That "Big Girls Don't Cry" became a smash was even more unlikely because it was Fergie's first slow-tempo track, after the dance singles "Fergalicious" and "London Bridge" and the mid-tempo "Glamorous." But, "Big Girls Don't Cry" exemplifies how skillfully The Dutchess is able to blend ballads and bangers without feeling bogged down. Many artists still fail to match Fergie on this front. Katy Perry continually loses airplay when she releases songs like "Thinking of You," or "Unconditionally" — Fergie has at least three hit-it-out-the-park ballads on The Dutchess: "Big Girls Don't Cry," "Finally" and "All I Got (The Makeup Song)." 

Of course, she could also rap her ass off. In a 2014 interview on Hot 97's The Breakfast Club, Fergie spoke about her upcoming album, which has yet to materialize, and her place in rap history. In the interview, Peter Rosenberg remembers when Black Eyed Peas' "Imma Be" dropped and Ebro said, "Y'all can say what you want, Fergie's the best female MC in the game."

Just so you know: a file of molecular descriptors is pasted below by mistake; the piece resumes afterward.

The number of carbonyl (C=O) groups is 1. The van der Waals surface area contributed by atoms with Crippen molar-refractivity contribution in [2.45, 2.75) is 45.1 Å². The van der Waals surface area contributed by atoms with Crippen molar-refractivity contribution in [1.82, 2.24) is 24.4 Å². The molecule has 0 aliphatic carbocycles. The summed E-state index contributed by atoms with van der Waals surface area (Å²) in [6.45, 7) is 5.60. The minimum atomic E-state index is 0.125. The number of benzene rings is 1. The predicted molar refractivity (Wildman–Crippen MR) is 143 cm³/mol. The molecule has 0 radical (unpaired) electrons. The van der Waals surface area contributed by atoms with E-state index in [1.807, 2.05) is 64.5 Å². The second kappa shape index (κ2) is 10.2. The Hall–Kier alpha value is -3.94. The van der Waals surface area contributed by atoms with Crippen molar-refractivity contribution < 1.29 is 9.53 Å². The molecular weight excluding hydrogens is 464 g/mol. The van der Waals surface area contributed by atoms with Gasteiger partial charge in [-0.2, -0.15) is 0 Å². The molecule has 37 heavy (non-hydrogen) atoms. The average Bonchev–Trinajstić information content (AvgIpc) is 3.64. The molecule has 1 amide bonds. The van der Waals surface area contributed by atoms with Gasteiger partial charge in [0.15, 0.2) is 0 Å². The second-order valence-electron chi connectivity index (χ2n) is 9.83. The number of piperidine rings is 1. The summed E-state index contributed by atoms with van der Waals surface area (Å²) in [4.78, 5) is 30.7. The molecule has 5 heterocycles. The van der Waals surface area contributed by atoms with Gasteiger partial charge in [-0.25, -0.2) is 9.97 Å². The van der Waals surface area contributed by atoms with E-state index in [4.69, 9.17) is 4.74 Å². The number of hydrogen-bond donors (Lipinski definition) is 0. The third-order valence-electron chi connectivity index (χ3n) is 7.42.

"I feel like I do get credit for that," Fergie says in response. "But it comes after the fact a lot of times, because there's been space when I haven't put out records."

In the space between Missy Elliott's last complete album — 2005's Cookbook — and Nicki Minaj's 2010 album Pink Friday, Fergie was probably the only female MC who was charting consistently. But, she was so much more than that. She was a genre-hopping, flavor-mixing force who signaled a way for female pop stars to be more than just singers, just rappers or make music that only adopted one sound. 

Fergie has struggled to make it back onto the music scene and drop her second album, tentatively titled Double Dutchess. Her last two singles, "L.A. Love (La La La)" and "M.I.L.F. $," floundered. But while the music scene is struggling to make a place for her, it's hard to deny that music currently lives in a house built off her blueprints.